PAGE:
Analysis. An arms race is on, not so much in the number and power of nuclear warheads but rather in the speed, penetrating capacity and geographical distance of the nuclear carriers.

The nuclear race is accelerating

At the Redzikowo base in Poland, work has begun to install the Aegis Ashore system, costing more than $180 million. It will be the second U.S. missile base in Europe, after the one in Deveselu, Romania, became operational in 2015.

The official function of these bases is to protect U.S. forces in Europe and those of European NATO allies with the “shield” consisting of SM-3 interceptor missiles, against “current and emerging ballistic missile threats from outside the Euro-Atlantic area.”

In addition to the two land-based installations, four ships equipped with the same Aegis system, deployed by the U.S. Navy at the Spanish Rota base, are now in the Mediterranean, Black Sea and Baltic Sea. The U.S. Navy has about 120 destroyers and cruisers armed with this missile system.

Both the ships and the Aegis land installations are equipped with Lockheed Martin Mk 41 vertical launchers: vertical tubes (installed in the body of the ship or in an underground bunker) from which missiles are launched.

Explaining the system’s technical characteristics, Lockheed Martin has stated that it can launch missiles for all types of missions: anti-missile, anti-aircraft, anti-ship, anti-submarine and attack against land targets. Each launch tube is adaptable to any type of missile, including “for long-range attack,” including the Tomahawk cruise missile—which can also be armed with a nuclear warhead.

As a result, it is impossible to know which kinds of missiles are actually in the vertical launchers of the Aegis Ashore base in Romania, and which will be installed in the one in Poland. Nor can one know which kinds of missiles are on board the ships that are patrolling just off the edge of Russian territorial waters. As it is unable to check, Moscow is taking it for granted that nuclear attack missiles are also present.

A similar scenario is occurring in East Asia, where the Seventh Fleet Aegis warships are deployed in the South China Sea. The main U.S. allies in the region—Japan, South Korea, Australia—also have ships equipped with the U.S. Aegis system.

This is not the only missile system that the U.S. is deploying in Europe and Asia. In March, in a speech at the George Washington School of Media and Public Affairs, General McConville, chief of staff of the U.S. Army, said that the U.S. Army is preparing a “task force” equipped with “long-range precision fire capability that we’re developing that can range anywhere from hypersonic missiles to mid-range capability, to precision strike missiles, and these systems have the ability to penetrate an Anti-Access Aerial Denial environment.” The general said that the U.S. was envisioning deploying one of these task forces in Europe and “probably two in the Pacific.”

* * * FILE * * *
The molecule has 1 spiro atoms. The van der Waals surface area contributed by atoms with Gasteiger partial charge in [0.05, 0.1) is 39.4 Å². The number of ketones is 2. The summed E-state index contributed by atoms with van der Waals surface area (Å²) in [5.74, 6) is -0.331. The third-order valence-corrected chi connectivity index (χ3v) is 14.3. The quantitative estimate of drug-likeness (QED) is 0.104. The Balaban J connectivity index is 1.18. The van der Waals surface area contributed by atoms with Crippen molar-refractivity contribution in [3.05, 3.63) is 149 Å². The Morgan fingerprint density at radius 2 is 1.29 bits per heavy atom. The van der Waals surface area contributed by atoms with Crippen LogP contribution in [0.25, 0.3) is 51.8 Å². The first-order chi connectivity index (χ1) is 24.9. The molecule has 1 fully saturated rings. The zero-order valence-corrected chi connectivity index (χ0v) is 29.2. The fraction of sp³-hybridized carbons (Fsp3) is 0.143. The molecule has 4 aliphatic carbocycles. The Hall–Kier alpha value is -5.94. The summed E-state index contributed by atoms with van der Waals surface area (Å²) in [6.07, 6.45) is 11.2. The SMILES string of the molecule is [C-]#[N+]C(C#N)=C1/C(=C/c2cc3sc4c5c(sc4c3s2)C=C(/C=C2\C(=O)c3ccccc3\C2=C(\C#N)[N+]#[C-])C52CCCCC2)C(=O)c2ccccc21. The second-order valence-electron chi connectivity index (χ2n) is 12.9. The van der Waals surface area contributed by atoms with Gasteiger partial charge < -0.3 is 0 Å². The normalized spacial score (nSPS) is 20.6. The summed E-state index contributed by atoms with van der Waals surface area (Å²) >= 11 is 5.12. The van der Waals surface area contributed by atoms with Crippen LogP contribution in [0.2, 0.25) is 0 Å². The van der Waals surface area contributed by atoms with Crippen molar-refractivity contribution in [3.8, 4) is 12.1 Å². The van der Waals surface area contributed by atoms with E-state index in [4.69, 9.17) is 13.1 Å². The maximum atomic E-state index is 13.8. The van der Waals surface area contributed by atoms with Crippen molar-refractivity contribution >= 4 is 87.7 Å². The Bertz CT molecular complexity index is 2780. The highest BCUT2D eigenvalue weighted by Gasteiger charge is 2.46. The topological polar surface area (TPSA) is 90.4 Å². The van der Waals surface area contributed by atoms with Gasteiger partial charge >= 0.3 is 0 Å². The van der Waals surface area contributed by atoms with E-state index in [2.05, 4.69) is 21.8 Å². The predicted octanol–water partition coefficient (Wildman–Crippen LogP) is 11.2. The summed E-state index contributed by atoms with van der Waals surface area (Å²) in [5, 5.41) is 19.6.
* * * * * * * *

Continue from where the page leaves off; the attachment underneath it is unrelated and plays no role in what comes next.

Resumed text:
In such a situation, it is not surprising that Russia is accelerating the deployment of new intercontinental missiles, with nuclear warheads which, after their ballistic trajectory, are equipped to glide for thousands of miles at hypersonic speed.

Nor is it surprising that the Washington Post reported that China is building over a hundred new silos for intercontinental ballistic missiles with nuclear warheads. The arms race is on, not so much regarding the quantitative aspect (the number and power of nuclear warheads) but rather the qualitative one (speed, penetrating capacity and geographical distance of the nuclear carriers). In case of an attack or presumed attack, the response is being increasingly entrusted to artificial intelligence, which must decide on the launch of nuclear missiles in a few seconds. This increases the possibility of a nuclear war due to an error, which became a major risk several times during the Cold War.

The Treaty on the Prohibition of Nuclear Weapons, adopted by the United Nations in 2017 and entering into force in 2021, has so far been signed by 86 states and ratified by 54.

However, none of the 30 NATO and 27 EU countries (except Austria) have ratified the treaty, and most have not signed it at all. In Europe, only Austria, Ireland, Malta, San Marino and the Vatican have signed the treaty. None of the nine nuclear countries—the United States, Russia, France, Great Britain, Israel, China, Pakistan, India and North Korea—has either signed or ratified it.

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